Many of us will remember 2020 as the year that the theatrical exhibition business irrevocably changed. Our last blog covered the landmark agreement between Universal Pictures and AMC, the world’s largest theater chain, to reduce the theatrical exhibition window from three months to just over three weeks. Now a New York federal judge has granted a motion by the Department of Justice to terminate the Paramount Consent Decrees—antitrust rules that have governed the relationship of studios and theater owners since 1949.
Following an adverse Supreme Court decision in 1948, the studios consented to divest their theaters, which they then owned. The Consent Decrees also prohibited the studios from certain business practices. These included block booking, under which theaters were required to license a package including less desirable movies in order to get the ones they wanted, and circuit dealing, in which studios demanded a single license to cover all of the theaters in a chain. The ban on both of these will expire after a sunset period.
The District Judge, Analisa Torres, agreed with the Justice Department’s arguments that the original rationale for the Decrees had no place in a time of technological change. She noted that “seventy years of technological innovation, new competitors and business models, and shifting consumer demand have fundamentally changed the industry.” Many of the studios that were subject to the original Decrees no longer exist as independent entities, while new entities such as Netflix and Amazon are potential major competitors not subject to the Decrees.
As for continued antitrust concerns, the judge was confident that existing antitrust law would be sufficient to address them. “Antitrust laws, and their faithful enforcement, weigh in favor of the Court’s finding that there is a low likelihood of a potential future violation absent the Decrees.”
Theater owners were not as sanguine as the court. The National Association of Theater Owners and a spokesperson for independent theaters both issued statements warning of the threat to competition from vertical integration of distribution and exhibition of theatrical features. The Directors Guild of America also weighed in on the subject on behalf of the creative community. The DGA expressed concern that the opportunities for independent cinema in the marketplace, already under threat, would become more imperiled still.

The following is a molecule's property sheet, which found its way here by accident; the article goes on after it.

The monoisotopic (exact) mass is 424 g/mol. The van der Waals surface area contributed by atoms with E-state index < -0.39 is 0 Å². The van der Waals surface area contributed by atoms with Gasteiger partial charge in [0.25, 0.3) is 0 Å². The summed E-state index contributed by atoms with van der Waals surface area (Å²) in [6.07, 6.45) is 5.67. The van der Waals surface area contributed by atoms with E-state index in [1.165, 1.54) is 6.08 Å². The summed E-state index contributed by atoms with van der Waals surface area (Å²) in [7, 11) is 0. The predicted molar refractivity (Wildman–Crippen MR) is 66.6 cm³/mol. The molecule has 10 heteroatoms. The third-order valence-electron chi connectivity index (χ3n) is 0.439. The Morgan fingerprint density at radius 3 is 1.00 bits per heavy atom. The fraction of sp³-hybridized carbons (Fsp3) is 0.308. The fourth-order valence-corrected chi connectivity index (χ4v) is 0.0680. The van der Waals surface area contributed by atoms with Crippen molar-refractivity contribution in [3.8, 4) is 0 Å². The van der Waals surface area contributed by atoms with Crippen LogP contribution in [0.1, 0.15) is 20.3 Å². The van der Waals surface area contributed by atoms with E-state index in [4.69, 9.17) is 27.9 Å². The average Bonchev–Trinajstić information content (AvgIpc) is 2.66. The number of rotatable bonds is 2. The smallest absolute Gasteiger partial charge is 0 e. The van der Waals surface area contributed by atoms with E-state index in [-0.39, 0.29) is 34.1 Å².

There may be at least one bright spot for consumers in this ruling. More than one theater chain is presently in or near bankruptcy. A studio buyout could keep local movie houses open, though possibly limited to showing only product in which its owner has an interest.
It’s likely that the changes in the theatrical exhibition model as a result of the termination of the Decrees will take some time to play out, but changes there will certainly be. We can look to the television business for a historical precedent. The Financial Interest and Syndication Rules promulgated by the FCC in 1970 prohibited networks from owning a stake in their programming or in syndication revenues. When those rules were eliminated in 1993, the networks and major studios quickly merged into vertically integrated entities. The result was a radical shift in the television business. Something similar is happening here.
We are not going to see a quite a return to pre-Decrees practices in these days of multiplexes and online streamers, but the elimination of the Decrees combined with the inevitable end of the 90-day theatrical window will shift bargaining power decisively in favor of the major studios. It remains to be seen what they will do with that leverage.